**22 janvier 2016 — 11h — P5bis, salle 252**

*Superfluid and quantum features in the hydrodynamic flow of a fluid of light*

In the presence of a significant Kerr optical nonlinearity, a many-photon light beam can behave as a quantum fluid of interacting bosons. This has opened the way to active experimental and theoretical investigations of many-body hydrodynamic and quantum features in photon-based systems, the research field of the so-called quantum fluids of light. A promising platform to study photon-fluid physics consists in the paraxial propagation of a quasimonochromatic light wave through a nonabsorbing cavityless nonlinear optical medium of Kerr type. In contrast to semiconductor-planar-microcavity architectures where driving and dissipation play a major role in the evolution of the fluid of light, the photon field in a cavityless, propagating, geometry obeys a fully conservative Gross–Pitaevskii-type quantum dynamics. The statistical properties of the photon beam entering the dielectric fix the initial conditions of the problem and the ones of the light exiting the medium determine the final state of the photon field.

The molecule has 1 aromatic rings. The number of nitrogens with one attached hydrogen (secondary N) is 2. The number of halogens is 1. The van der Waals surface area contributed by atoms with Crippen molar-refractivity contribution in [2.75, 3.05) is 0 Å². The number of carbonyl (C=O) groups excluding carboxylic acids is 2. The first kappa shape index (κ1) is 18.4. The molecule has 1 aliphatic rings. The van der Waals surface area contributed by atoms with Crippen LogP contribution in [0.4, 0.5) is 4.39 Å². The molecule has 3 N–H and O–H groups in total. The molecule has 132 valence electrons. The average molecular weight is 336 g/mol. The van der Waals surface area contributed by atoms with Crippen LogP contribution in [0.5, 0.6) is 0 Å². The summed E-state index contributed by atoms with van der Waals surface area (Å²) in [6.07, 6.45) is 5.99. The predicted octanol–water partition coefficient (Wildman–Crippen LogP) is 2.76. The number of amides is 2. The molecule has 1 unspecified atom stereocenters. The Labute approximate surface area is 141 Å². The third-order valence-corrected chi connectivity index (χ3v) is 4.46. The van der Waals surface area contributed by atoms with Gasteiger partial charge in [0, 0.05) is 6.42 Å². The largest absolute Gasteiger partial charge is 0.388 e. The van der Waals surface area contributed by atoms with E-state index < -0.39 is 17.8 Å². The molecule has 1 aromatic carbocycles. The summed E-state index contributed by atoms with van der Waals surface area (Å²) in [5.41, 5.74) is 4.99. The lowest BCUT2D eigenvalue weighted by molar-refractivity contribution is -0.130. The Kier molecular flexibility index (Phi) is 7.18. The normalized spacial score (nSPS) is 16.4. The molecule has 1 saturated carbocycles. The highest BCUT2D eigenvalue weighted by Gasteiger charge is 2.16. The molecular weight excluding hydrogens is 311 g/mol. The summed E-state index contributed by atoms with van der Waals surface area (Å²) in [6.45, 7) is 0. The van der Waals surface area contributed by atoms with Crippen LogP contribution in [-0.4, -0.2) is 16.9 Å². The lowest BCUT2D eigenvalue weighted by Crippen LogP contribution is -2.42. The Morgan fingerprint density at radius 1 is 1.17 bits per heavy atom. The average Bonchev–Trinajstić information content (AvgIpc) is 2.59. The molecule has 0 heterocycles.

The first part of my talk will be dedicated to a review of a very general quantum theory of light propagation in such a configuration. As a first application of the formalism, we will see in a second part that the occurrence of a frictionless flow of superfluid light past a solid dielectric immersed into a nonlinear optical liquid may be revealed from the dramatic suppression of the optomechanical deformation of the object, demonstrating that, in the optical case also, superfluidity is associated with a drop in the force exerted by the fluid on obstacles stymying its flow. In a third part, I will show that the paraxial-propagation geometry constitutes a very simple platform to investigate quantum-quench physics in closed systems of many interacting bosons, including, e.g., the acoustic analog of the dynamical Casimir effect, the light-cone-like spreading of the two-body correlations following a quantum quench, or the emergence of prethermalization features in one-dimensional configurations. Before concluding, I will present ongoing experiments aiming at measuring the Bogoliubov dispersion relation in a one-dimensional nonlinear optical waveguide (in Trento) and at detecting superfluid features in the flow of a photon fluid past a localized optical defect (in Nice). Finally, I will briefly expose in-progress works carried out in Trento and Trieste, on the study of the strong-interaction, Tonks–Girardeau, regime in one-dimensional cavityless geometries and on the investigation of the thermalization of a quantum fluid of light towards the Bose–Einstein statistics.